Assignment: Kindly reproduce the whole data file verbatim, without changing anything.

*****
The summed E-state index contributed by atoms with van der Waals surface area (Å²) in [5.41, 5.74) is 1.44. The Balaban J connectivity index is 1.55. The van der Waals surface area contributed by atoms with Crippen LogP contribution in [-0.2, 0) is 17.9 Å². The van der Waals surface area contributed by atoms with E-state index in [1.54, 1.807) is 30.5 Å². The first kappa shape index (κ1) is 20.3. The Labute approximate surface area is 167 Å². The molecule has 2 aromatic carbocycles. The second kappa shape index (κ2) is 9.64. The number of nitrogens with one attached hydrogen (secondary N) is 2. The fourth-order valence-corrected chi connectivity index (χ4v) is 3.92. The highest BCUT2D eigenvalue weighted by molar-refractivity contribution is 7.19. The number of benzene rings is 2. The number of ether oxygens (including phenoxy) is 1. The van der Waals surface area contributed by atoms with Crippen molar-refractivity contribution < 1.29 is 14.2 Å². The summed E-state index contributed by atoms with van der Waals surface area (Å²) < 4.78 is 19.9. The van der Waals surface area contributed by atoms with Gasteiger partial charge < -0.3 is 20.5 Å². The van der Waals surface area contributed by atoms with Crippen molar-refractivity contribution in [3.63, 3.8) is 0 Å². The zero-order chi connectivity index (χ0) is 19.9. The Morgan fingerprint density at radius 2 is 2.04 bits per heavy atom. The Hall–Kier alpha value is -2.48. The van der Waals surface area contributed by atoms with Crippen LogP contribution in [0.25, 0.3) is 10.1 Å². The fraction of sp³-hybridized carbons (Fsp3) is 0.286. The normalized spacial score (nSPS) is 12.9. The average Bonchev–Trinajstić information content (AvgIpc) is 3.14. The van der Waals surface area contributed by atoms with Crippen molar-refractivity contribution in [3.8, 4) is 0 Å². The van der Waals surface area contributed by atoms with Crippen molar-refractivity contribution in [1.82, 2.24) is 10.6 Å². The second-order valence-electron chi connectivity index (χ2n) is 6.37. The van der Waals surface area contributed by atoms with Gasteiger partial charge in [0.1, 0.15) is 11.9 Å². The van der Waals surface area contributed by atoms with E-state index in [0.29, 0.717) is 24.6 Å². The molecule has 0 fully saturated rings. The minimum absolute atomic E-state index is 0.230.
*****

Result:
The summed E-state index contributed by atoms with van der Waals surface area (Å²) in [5.41, 5.74) is 1.44. The Balaban J connectivity index is 1.55. The van der Waals surface area contributed by atoms with Crippen LogP contribution in [-0.2, 0) is 17.9 Å². The van der Waals surface area contributed by atoms with E-state index in [1.54, 1.807) is 30.5 Å². The first kappa shape index (κ1) is 20.3. The Labute approximate surface area is 167 Å². The molecule has 2 aromatic carbocycles. The second kappa shape index (κ2) is 9.64. The number of nitrogens with one attached hydrogen (secondary N) is 2. The fourth-order valence-corrected chi connectivity index (χ4v) is 3.92. The highest BCUT2D eigenvalue weighted by molar-refractivity contribution is 7.19. The number of benzene rings is 2. The number of ether oxygens (including phenoxy) is 1. The van der Waals surface area contributed by atoms with Crippen molar-refractivity contribution < 1.29 is 14.2 Å². The summed E-state index contributed by atoms with van der Waals surface area (Å²) < 4.78 is 19.9. The van der Waals surface area contributed by atoms with Gasteiger partial charge < -0.3 is 20.5 Å². The van der Waals surface area contributed by atoms with Crippen molar-refractivity contribution in [3.63, 3.8) is 0 Å². The zero-order chi connectivity index (χ0) is 19.9. The Morgan fingerprint density at radius 2 is 2.04 bits per heavy atom. The Hall–Kier alpha value is -2.48. The van der Waals surface area contributed by atoms with Crippen LogP contribution in [0.25, 0.3) is 10.1 Å². The fraction of sp³-hybridized carbons (Fsp3) is 0.286. The normalized spacial score (nSPS) is 12.9. The average Bonchev–Trinajstić information content (AvgIpc) is 3.14. The van der Waals surface area contributed by atoms with Crippen molar-refractivity contribution in [3.8, 4) is 0 Å². The van der Waals surface area contributed by atoms with Crippen molar-refractivity contribution in [1.82, 2.24) is 10.6 Å². The second-order valence-electron chi connectivity index (χ2n) is 6.37. The van der Waals surface area contributed by atoms with Gasteiger partial charge in [0.1, 0.15) is 11.9 Å². The van der Waals surface area contributed by atoms with E-state index in [0.29, 0.717) is 24.6 Å². The molecule has 0 fully saturated rings. The minimum absolute atomic E-state index is 0.230.